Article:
Data experts, demographers and media houses have been collaborating to analyse and publicise the staggering death toll witnessed in the country recently. Rukmini S., a data journalist based in Chennai, has relentlessly pursued the excess mortality issue. In her study on Madhya Pradesh, where she crunched numbers primarily from the CRS, Rukmini says the State reported 1.6 lakh deaths in May 2021 alone. In May 2018 and 2019, the average was 31,000, which means the excess was nearly five times the base line fatality. The official COVID toll was 4,461 in May 2021.

Although CRS has not published recent data, sources say researchers accessed internal CRS data via contacts in the system.

An independent article by the news website Scroll.in reports that the official number of COVID deaths in Andhra Pradesh in May 2021 was as low as 967. According to the writer’s sources, however, the total deaths in the State numbered a staggering 1.3 lakh that month. Even if all of these deaths were not caused by COVID, the excess mortality was nearly five times the average number of deaths (27,000) seen in May 2018-2019. Tamil Nadu only provides an annual total of registered deaths. The average for the combined years of 2018 and 2019 was 5,93,000 deaths. According to the writer’s sources, during a six-month period from January 2021 to June 2021, which included the months of the second wave of the pandemic, the State reported 4,00,000 deaths. Article 14, an advocacy website, says that following an RTI inquiry asking for the total number of deaths in Uttar Pradesh in the pre-pandemic months, 24 districts were found to have registered around 1,78,000 deaths from July 2019 to March 2020. The same districts recorded 3,75,000 deaths from July 2020 to March 2021, an increase of 110 per cent.

Understanding death

Aashish Gupta, a demographer and sociologist who has written extensively on the pandemic and excess mortality issues, said: “Measuring excess mortality reveals a truer picture and can help in preparing for the third or the next few waves that are inevitable. Typically, excess mortality occurs during a pandemic or an event such as a famine. It is otherwise rare to see such high mortality.” Gupta said that there were now three parallel systems for recording deaths: the Indian Council of Medical Research (ICMR) recording COVID deaths, the CRS, and there were State, district and panchayat-level registrations. “In spite of this, the numbers researchers and journalists are pulling out are astonishing,” he said, adding that the real picture would not emerge unless there was a cohesive system.

Dr Murad Banaji, a mathematician and public health expert from Middlesex University, U.K., who has written on India’s COVID situation, said: “As the second COVID surge was developing nationally, there was little or no mitigation in place. It is likely that high mobility and high levels of active infection coincided. This would have allowed the virus to spread widely and rapidly, including in rural areas, and cause high death tolls. This scenario likely played out in many States, including Gujarat—to find out more we’d need more local mortality data.”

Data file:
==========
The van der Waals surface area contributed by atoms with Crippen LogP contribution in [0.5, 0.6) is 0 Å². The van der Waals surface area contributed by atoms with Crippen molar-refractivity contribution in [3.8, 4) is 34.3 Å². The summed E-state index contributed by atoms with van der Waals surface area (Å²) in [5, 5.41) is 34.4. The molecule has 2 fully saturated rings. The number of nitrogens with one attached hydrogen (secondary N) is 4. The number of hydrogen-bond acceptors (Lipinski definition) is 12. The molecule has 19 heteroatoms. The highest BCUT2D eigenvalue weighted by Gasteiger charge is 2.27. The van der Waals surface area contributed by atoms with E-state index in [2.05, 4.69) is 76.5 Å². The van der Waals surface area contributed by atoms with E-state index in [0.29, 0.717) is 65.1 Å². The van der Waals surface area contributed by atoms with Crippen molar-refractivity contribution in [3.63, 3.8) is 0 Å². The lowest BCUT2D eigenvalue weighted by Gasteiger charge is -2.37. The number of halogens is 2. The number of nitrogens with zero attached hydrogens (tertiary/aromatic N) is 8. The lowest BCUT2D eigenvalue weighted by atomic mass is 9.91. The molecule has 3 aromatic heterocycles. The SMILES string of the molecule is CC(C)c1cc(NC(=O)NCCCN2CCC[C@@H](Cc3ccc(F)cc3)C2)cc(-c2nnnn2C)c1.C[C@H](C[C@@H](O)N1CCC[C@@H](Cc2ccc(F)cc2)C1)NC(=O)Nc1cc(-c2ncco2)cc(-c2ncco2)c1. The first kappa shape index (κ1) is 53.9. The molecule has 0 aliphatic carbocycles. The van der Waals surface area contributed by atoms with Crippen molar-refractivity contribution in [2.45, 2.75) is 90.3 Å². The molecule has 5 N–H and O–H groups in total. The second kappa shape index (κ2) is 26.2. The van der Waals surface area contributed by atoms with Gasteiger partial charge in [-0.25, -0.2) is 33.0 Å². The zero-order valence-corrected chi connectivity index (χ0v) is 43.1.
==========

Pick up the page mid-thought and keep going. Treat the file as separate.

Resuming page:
He added: “More accurate data would be of great help in understanding the epidemic and predicting what might come next. But it is clear that some State and city administrations fear the political consequences of accurately reporting COVID-19 mortality. States such as Maharashtra that have reported high numbers of COVID-19 fatalities have effectively been described as failing by the Central government. This narrative is highly dangerous: it discourages transparency and encourages dishonesty.”

Also read: Fudging the death count in Varanasi

“I’m not sure if India has failed to invest in an efficient recording mechanism. But it is true that there are various weaknesses which contribute to under-reporting of COVID deaths. Even in normal times, many deaths are not medically certified, and some are not registered in the civil registration system. At the moment, deaths which do not occur in a hospital, or occur without a positive COVID-19 test are not, in general, recorded officially as COVID deaths. On top of this, the choice by some death audit committees to omit people with co-morbidities from official figures increases under-reporting,” he added.

Banaji said that the Gujarat Chief Minister’s misinterpretation of ICMR recommendations suggested that some of the under-reporting in Gujarat resulted from deliberate policy at the State government level. (Chief Minister Vijay Rupani had implied in an interview aired on Sandesh News that according to ICMR guidelines the deaths of COVID-19 patients with pre-existing conditions like cancer and diabetes should not be classed as COVID-19 deaths. The guidelines, however, are clear that deaths of COVID-19 patients with co-morbidities should, in general, be recorded in the official toll. Moreover, suspected COVID deaths should also be recorded, even when the patient does not have a positive COVID-19 test.) There are reports from Gujarat of patients who died in hospital after testing positive for COVID but were still omitted from official death counts.

Usha Ram said: “The suppression is obvious. The backlash will be huge. The issue of recording deaths is very complex.” If it can be done efficiently with unit details, it will have far-reaching results for a country’s health system. In advanced countries, as soon as a child is born, the information is recorded in a central system, which tracks every vaccination and health issue of the individual for the rest of her/his life. The data are made available to researchers, which when analysed can lead to major advancements in health care, she said.

The pandemic has highlighted a problem that was perhaps never considered important and has become deeply entrenched. Clearly, the dead can help. If only they were counted.